Cuba opens 'megaport' with high hopes for more trade

Brazil's President Dilma Rousseff (right) and her Cuban counterpart Raul Castro attend an arrival ceremony for a Latin American and Caribbean summit, in Havana on Jan 27, 2014. Cuba officially opened its new Mariel "megaport" on Monday, hoping the pr
Brazil's President Dilma Rousseff (right) and her Cuban counterpart Raul Castro attend an arrival ceremony for a Latin American and Caribbean summit, in Havana on Jan 27, 2014. Cuba officially opened its new Mariel "megaport" on Monday, hoping the project will put it on the map as a regional shipping hub despite scant foreign investment and the US economic embargo. -- PHOTO: REUTERS

MARIEL, Cuba (AFP) - Cuba officially opened its new Mariel "megaport" on Monday, hoping the project will put it on the map as a regional shipping hub despite scant foreign investment and the US economic embargo.

Leading the ceremony were Cuban President Raul Castro and his Brazilian counterpart Dilma Rousseff, whose country provided technical and financial help for the port's construction in the joint project.

Only the first 700 meters (2,300 feet) of what is slated to be a 2,400-meter wharf were inaugurated, with hopes the project - when completed - will welcome one million containers per year.

"From this moment, Mariel is part of the Cuban and Latin American port system," Mr Castro said. "It's the first phase of the project, we must continue working."

After cutting an inaugural ribbon with Mr Castro, Ms Rousseff said "Brazil is proud to be associated with Cuba on this project, the first large terminal port for containers in the Caribbean."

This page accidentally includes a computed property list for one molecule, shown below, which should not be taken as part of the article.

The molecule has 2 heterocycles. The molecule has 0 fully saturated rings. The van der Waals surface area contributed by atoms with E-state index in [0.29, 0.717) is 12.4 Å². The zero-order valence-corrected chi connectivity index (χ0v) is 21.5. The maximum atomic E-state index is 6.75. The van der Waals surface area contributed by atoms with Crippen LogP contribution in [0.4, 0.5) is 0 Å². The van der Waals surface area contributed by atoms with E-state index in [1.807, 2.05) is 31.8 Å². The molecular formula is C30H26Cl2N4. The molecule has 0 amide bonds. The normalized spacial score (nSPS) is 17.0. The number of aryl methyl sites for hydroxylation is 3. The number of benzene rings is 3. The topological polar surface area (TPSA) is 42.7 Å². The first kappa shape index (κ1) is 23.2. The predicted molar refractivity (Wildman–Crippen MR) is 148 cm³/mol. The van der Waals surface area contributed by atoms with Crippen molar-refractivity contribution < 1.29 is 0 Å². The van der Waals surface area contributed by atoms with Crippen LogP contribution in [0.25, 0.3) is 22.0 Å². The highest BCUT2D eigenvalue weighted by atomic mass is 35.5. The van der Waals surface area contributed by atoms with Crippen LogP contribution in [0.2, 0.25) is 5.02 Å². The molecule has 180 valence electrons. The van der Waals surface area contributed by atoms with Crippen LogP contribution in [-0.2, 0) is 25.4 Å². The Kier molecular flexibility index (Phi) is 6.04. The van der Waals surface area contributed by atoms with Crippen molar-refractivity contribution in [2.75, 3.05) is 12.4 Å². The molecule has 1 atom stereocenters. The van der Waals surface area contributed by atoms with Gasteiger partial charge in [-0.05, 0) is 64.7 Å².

But Mariel, located 45 kilometers west of Havana, still faces major hurdles - including lack of investment and the American economic embargo placed on the communist island for the last half-century.

The first shipment, unloaded smoothly, were frozen chicken from the United States. Despite the embargo, American farmers can sell food to Cuba as long as Havana pays in cash.

Cuba is hoping to establish itself as a regional hub for shipments from Asia after an expansion of the Panama Canal is completed in 2015, allowing for the passing of larger ships carrying up to 12,000 containers.

The largest infrastructure project ever launched by Cuba, Mariel will cover some 465 square kilometers and include a free-trade zone where foreign-owned factories can produce goods for other markets.

Authorities are hoping the goods redistributed across the Atlantic from Cuba will allow the island nation to reassume the status of commercial nerve center it once held during the Spanish empire's grasp on Latin America.

Cuban authorities have already indicated that they will target high-tech businesses, particularly in agro-business, biotechnology and information technology.

According to Ana Igarza, director of Mariel's Special Development Zone (ZED), "investment proposals" have already been put forth by businesses in Brazil, Mexico, Argentina, Chile and the Dominican Republic.